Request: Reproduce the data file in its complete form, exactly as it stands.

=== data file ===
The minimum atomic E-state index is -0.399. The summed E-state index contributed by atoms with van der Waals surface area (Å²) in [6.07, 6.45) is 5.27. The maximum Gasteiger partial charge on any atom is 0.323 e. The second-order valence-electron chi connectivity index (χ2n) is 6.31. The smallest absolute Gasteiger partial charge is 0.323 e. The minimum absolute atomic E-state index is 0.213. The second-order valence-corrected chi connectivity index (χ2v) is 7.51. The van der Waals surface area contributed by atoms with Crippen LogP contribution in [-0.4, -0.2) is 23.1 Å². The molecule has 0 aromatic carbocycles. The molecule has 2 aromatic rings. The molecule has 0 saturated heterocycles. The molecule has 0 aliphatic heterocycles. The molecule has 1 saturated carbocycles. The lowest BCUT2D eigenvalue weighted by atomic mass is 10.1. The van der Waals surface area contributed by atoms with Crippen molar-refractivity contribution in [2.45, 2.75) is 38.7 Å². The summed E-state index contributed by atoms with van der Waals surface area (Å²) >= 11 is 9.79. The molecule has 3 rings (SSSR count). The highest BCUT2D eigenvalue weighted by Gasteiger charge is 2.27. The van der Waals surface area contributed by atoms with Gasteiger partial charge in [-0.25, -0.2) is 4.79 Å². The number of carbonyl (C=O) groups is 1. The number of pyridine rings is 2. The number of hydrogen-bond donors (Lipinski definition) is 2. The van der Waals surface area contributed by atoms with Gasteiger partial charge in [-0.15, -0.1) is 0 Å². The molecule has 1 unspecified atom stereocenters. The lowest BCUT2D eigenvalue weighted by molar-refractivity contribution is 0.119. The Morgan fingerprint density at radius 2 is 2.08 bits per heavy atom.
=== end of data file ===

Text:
The minimum atomic E-state index is -0.399. The summed E-state index contributed by atoms with van der Waals surface area (Å²) in [6.07, 6.45) is 5.27. The maximum Gasteiger partial charge on any atom is 0.323 e. The second-order valence-electron chi connectivity index (χ2n) is 6.31. The smallest absolute Gasteiger partial charge is 0.323 e. The minimum absolute atomic E-state index is 0.213. The second-order valence-corrected chi connectivity index (χ2v) is 7.51. The van der Waals surface area contributed by atoms with Crippen LogP contribution in [-0.4, -0.2) is 23.1 Å². The molecule has 0 aromatic carbocycles. The molecule has 2 aromatic rings. The molecule has 0 saturated heterocycles. The molecule has 0 aliphatic heterocycles. The molecule has 1 saturated carbocycles. The lowest BCUT2D eigenvalue weighted by atomic mass is 10.1. The van der Waals surface area contributed by atoms with Crippen molar-refractivity contribution in [2.45, 2.75) is 38.7 Å². The summed E-state index contributed by atoms with van der Waals surface area (Å²) >= 11 is 9.79. The molecule has 3 rings (SSSR count). The highest BCUT2D eigenvalue weighted by Gasteiger charge is 2.27. The van der Waals surface area contributed by atoms with Gasteiger partial charge in [-0.25, -0.2) is 4.79 Å². The number of carbonyl (C=O) groups is 1. The number of pyridine rings is 2. The number of hydrogen-bond donors (Lipinski definition) is 2. The van der Waals surface area contributed by atoms with Gasteiger partial charge in [-0.15, -0.1) is 0 Å². The molecule has 1 unspecified atom stereocenters. The lowest BCUT2D eigenvalue weighted by molar-refractivity contribution is 0.119. The Morgan fingerprint density at radius 2 is 2.08 bits per heavy atom.